Walking home

Walked: To my mum’s house

Date: 17-19 July 2018

Distance: 75 miles

Weather: Heatwave!

Despite all the well known long distance trails I’ve walked, there’s a much more random – and personal – one that I’ve been wanting to do for ages… to walk to my mum’s house.

Now, I appreciate that for some people the distance to their parental home would be impossibly long, and for others a short stroll. Mine was a 75 mile, 2.5 day hike through the South London Alps (aka as the hilly bits that start immediately south of where I live in East Dulwich), the Surrey Hills and the South Downs, finally pitching up near Chichester Harbour on the sunny south coast.

It was also a totally new kind of walk for me. Armed with my newly purchased online access to all the OS maps in the UK (£25 a year: total bargain), I made up the route as I went along, checking my phone to ensure I was heading southwest by zigzagging my way out of suburban London, Surrey, West Sussex and – last but not least – a tiny bit of Hampshire. I also tried out wild camping for the first (and then second!) time, and to keep my bag light / because it’s been so darn hot, I had a bivvy bag rather than a tent. Day one ended in the fern-filled woods of Abinger Common, where I learnt that even the smallest of birds make quite a lot of noise when they walk on a bone-dry thick-pile carpet of leaves. I admit that, on my own as I was, it freaked me out a little and I didn’t have the best night’s sleep! Day two found me racing against the dying light of dusk to find a suitably secluded spot to stay, finally nestling myself among a pile of hay bales near Heyshott in the lovely South Downs: super comfortable, and I was rewarded with a beautiful sunrise.

After the longest, hottest spell of weather that the UK has experienced since 1976 (and as I was one at the time, I don’t exactly remember it), England’s countryside is parched; the normally green meadows are yellow, the rivers and ponds are either dry or running low, and the fields have deep cracks running through them, as if there’s been an earthquake. But the sunlight dappled forests were a delight, the hedgerows alive with life, and the air around me was often filled with butterflies. And despite my walk taking me through one of the most densely populated parts of the UK, and the dire warnings from some that our island nation is ‘full’, I walked for hours every day, on (largely) well marked footpaths, without seeing a soul. Reader, it was glorious. As was the much needed shower I had when I got to my mum’s!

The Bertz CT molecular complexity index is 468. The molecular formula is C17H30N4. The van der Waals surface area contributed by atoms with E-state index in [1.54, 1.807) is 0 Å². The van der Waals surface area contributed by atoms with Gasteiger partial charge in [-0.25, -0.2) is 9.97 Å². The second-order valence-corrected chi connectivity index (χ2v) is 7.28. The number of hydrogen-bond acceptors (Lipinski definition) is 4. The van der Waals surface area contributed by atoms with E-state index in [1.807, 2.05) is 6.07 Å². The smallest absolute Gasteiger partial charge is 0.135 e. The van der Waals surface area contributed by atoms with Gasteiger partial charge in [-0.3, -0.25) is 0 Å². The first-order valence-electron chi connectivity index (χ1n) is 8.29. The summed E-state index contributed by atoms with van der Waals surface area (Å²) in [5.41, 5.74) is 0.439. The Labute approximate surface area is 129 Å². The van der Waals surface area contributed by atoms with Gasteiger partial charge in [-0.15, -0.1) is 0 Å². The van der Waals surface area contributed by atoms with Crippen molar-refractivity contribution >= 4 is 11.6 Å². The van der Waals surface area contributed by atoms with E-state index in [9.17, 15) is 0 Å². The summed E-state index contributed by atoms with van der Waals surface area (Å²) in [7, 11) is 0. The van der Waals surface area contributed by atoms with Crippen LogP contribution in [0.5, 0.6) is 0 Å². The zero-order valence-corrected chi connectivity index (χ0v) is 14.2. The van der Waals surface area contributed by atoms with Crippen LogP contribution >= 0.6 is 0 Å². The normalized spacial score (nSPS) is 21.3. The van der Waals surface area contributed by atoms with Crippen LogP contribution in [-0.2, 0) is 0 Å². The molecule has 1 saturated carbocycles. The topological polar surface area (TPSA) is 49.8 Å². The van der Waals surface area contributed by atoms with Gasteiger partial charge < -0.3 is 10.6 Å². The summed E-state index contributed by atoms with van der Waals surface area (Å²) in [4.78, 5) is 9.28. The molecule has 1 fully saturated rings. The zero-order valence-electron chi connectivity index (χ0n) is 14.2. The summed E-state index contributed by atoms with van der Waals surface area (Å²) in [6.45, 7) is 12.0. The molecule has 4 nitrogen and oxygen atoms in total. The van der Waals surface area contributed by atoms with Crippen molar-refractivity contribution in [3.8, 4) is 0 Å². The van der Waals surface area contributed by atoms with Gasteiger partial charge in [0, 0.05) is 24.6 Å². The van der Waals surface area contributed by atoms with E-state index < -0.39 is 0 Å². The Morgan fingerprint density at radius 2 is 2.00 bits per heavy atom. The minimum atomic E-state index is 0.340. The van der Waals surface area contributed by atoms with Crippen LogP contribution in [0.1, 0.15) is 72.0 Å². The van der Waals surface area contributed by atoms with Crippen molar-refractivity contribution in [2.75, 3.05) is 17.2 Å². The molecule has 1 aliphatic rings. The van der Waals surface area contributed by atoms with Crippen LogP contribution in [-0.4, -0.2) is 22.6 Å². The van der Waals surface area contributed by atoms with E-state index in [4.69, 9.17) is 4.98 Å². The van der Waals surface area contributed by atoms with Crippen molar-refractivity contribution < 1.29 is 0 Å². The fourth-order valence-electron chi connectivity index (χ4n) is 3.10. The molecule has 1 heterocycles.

About silkakt

I'm a map addict. I nip out in my lunch break to go to the National Map Centre, just around the corner from where I work, to feed my habit. My fix normally costs £7.99 and comes in the form of an OS map, although I'm a big fan of Sustrans cycle maps, the Trailblazer walking guides and maps of the world too. And once I've got my new map, I start plotting - routes, adventures and an escape away from the office that I spend too much time in. Maps, quite simply, make the world a better and more exciting place.
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6 Responses to Walking home

  1. Siwan Hayward says:

    This is a magical tale! Wonderful! Love that you did this all on paths while traffic trundled along motorways and A roads x

  2. Eleanor says:

    Spectacular, Silka! Love it. And you’ve moved to digital maps which I found a bit surprising.

    • silkakt says:

      I still love my paper maps, but it would have cost a fortune – and been very heavy – to do all this with paper maps. It’ll be paper for the Dales Way, don’t you worry!

  3. Bill Ludwig says:

    Lovely story. Brave lady to camp alone. Not sure I’m ready for that ( actually getting to old) thanks

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